Author’s Note: This is another one of my infamously stuck-in-first-draft stories. One day I’ll actually edit it.
The first time I saw her – really, really saw her, not just glanced at her as we tried our best to catch the back seats in the small university classrooms – she was at a piano. Maybe I’d never have really been able to notice her had it not been for that one, strange evening when destiny gently pushed me out of my awkward life and into hers.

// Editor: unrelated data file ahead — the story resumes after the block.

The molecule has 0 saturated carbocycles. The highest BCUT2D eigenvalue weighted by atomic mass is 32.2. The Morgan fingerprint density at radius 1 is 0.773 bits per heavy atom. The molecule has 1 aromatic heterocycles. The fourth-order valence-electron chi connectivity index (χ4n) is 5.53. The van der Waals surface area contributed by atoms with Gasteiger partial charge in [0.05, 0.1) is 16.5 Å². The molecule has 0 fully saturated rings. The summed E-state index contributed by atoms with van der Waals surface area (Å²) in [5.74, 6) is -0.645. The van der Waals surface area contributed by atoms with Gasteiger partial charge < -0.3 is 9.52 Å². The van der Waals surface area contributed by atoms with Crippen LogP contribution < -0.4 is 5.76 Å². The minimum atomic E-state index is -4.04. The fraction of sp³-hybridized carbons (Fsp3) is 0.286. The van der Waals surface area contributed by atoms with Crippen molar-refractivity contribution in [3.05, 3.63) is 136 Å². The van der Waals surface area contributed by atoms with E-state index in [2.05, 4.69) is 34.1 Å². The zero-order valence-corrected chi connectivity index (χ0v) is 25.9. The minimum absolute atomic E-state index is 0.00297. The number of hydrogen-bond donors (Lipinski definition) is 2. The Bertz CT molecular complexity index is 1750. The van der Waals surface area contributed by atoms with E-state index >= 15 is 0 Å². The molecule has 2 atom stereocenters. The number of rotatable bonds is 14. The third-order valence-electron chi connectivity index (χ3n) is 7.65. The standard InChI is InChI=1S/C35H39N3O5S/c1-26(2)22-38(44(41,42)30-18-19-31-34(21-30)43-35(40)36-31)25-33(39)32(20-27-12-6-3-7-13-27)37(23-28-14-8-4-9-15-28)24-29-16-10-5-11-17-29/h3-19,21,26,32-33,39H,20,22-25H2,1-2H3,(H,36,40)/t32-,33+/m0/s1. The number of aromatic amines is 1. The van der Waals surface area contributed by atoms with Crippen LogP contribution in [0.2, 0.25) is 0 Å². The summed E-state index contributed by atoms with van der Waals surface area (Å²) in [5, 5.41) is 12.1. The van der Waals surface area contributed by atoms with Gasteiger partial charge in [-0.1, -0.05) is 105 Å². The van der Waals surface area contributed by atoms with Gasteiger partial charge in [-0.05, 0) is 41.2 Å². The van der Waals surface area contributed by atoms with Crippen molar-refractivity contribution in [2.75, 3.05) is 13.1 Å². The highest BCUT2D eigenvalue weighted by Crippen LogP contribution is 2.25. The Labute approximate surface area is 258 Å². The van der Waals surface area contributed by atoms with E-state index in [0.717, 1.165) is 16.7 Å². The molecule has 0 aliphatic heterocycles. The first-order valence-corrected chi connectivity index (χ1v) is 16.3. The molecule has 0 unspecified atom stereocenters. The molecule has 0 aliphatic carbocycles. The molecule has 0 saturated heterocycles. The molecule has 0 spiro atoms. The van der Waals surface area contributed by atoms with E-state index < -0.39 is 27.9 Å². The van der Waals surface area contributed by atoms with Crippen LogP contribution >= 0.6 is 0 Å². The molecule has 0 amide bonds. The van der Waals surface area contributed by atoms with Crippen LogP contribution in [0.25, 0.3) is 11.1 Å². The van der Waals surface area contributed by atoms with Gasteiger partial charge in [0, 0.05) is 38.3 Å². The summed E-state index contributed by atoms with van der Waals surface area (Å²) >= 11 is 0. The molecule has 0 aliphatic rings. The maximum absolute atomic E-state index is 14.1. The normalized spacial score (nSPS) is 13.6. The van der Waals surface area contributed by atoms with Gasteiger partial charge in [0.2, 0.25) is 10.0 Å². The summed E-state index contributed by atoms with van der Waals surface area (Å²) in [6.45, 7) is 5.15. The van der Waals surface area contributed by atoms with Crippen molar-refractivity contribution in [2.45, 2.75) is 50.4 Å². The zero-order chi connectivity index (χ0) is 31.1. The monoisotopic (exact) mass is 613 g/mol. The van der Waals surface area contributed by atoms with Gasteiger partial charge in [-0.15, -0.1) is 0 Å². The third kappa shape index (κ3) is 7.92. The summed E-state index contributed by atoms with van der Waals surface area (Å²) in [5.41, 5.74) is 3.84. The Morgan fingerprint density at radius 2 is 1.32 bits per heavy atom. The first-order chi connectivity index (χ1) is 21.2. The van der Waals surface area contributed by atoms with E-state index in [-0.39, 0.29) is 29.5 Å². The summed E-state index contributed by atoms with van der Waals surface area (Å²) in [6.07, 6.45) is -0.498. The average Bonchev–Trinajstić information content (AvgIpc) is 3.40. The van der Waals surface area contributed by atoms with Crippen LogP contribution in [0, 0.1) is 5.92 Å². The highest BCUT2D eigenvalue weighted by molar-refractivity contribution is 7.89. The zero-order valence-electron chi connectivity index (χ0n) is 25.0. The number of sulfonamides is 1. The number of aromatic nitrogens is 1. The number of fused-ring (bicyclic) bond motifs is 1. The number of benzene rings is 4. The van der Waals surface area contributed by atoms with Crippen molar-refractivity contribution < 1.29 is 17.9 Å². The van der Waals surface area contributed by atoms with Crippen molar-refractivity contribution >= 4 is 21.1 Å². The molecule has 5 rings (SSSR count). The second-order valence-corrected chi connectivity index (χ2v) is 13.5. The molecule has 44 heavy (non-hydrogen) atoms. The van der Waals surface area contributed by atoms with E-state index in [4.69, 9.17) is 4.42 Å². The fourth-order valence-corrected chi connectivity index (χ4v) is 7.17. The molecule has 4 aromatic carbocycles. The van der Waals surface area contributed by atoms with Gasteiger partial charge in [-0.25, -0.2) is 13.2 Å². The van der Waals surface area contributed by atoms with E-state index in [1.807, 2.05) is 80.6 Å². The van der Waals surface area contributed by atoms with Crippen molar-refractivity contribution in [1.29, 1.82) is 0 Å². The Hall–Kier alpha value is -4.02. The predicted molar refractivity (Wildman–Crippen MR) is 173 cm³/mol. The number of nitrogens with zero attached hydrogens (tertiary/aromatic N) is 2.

If only children can be prodigies, then I wasn’t one any longer. I’d lived through my glory years at school, where I’d gone off and won prizes for art and English, maths and physics, running circles around classmates and less talented professors. Eventually, when push came to shove and I had to figure out what I wanted to do with my life, I hid behind some more studying, delaying that dreadful moment when I’d have to prove that not only was I smart, but that I was also able to do something. I chose English and physics as majors, convinced I could do both easily enough. I wasn’t right. I wasn’t very wrong, either. There wasn’t much of a personal life left between the two, but I took my exams with flying colors and dreamed of the day I’d win a Nobel prize. I don’t think it will ever actually happen, but even fools can dream.